Being a good person and a sinner at the same time: a sermon on Exodus 3

by the Rev. Anna Doherty

In today’s reading from Exodus, I love the idea that the presence of God is so holy, that Moses needs to remove his shoes.

What would it say, I wonder, about the worship service that we share in today, if we all of us took off our shoes when we entered the sanctuary?

Now, I’m not actually asking you to do take your shoes off.

Unless, of course, you want to, then by all means go ahead.

But culturally, the removal of our shoes when entering a new space isn’t something that Westerners typically engage in.

In other parts of the world, however, people do it differently.

The Bible is actually full of references to people removing their shoes as a sign of respect to the person or place they encounter.

And in Japan, for example, 98% of the population removes their shoes when entering a new space.

And not just private spaces, like taking off your shoes when you enter someone’s home.

In Japan, people also remove their shoes when entering public spaces too, like museums, shrines, or other public buildings.

And this happens not just when you walk through the front door.

Sometimes people will actually remove their footwear in between rooms in the same space,

like changing from house slippers to bathroom slippers.

What is interesting about this practice is not just how widely adopted it is, but also the reasons why people do it.

Sure, removing your footwear when you enter a space helps to keep the space clean.

But more than that, some 81% of Japanese say that they actually remove their footwear because it helps them relax and makes them feel more able to be themselves.

And here’s where the detail of Moses removing his shoes in the presence of the burning bush, might help to reveal something important about God…

and about our relationship with God as God’s people.

Is it possible that in calling out to Moses to remove his sandals, God wants Moses to relax and be his true self, rather than pretending to be someone else?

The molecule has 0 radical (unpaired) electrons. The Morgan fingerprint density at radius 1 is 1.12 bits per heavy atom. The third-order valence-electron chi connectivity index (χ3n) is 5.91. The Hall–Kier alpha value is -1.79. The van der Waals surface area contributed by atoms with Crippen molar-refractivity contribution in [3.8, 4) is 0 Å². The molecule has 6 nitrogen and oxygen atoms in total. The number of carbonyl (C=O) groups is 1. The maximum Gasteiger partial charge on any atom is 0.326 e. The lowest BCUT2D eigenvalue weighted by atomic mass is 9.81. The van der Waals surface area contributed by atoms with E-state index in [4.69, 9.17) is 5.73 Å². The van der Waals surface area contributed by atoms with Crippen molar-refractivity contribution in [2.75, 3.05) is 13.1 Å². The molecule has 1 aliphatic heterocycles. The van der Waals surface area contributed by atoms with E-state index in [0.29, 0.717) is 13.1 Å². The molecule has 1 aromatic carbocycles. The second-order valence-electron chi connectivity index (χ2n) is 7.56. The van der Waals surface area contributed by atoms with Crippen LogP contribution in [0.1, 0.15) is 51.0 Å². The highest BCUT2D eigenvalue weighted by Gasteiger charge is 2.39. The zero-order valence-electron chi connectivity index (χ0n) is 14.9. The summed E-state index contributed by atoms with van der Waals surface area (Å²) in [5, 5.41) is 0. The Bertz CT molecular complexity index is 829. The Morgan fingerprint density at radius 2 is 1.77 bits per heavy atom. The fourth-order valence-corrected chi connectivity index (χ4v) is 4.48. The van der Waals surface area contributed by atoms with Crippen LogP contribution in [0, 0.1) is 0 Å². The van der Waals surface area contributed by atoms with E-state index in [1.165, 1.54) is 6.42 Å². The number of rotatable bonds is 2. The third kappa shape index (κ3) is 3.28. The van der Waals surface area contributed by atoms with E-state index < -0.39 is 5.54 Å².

The Exodus of the Israelites from slavery in Egypt is the largest rescue mission in the Old Testament, and God could have chosen anyone to do it.

But God choses Moses, and I suspect it is because Moses, as his true self, is uniquely gifted by God to do the work God has chosen him to do.

It’s not surprising that Moses initially protests when God asks Moses to bring God’s people out of Egypt.

Moses, as you may remember, has a dual identity and a complicated history in relationship to his people the Israelites and to Egypt.

Born an Israelite, but raised in the Egyptian court, when Moses grows up, the second chapter of Exodus says Moses “went out to his people and saw their forced labor.”

Seeing an Egyptian beating a Hebrew, one of Moses’ own kinfolk, Moses actually kills the Egyptian and hides the body in the sand.

And yet, Moses’ own people, the Hebrews, hear of the murder and bring it to Pharaoh, who then threatens to kill Moses.

So Moses flees to the wilderness, which is how he ends up in the region of Midian.

Midian was considered to be a geographically separate land, located in the Syro-Arabian desert,

You may remember that when Joseph’s brothers sell him into slavery, they sell him to Midianite traders, who are meant to carry Joseph far, far, away from his people.

Put another way, Moses runs far, far, away from his past and who he is.

Moses actually marries the daughter, Zipporah, of Jethro, a priest of Midian.

So not only has Moses committed a crime, and fled from it, thus breaking Egyptian law,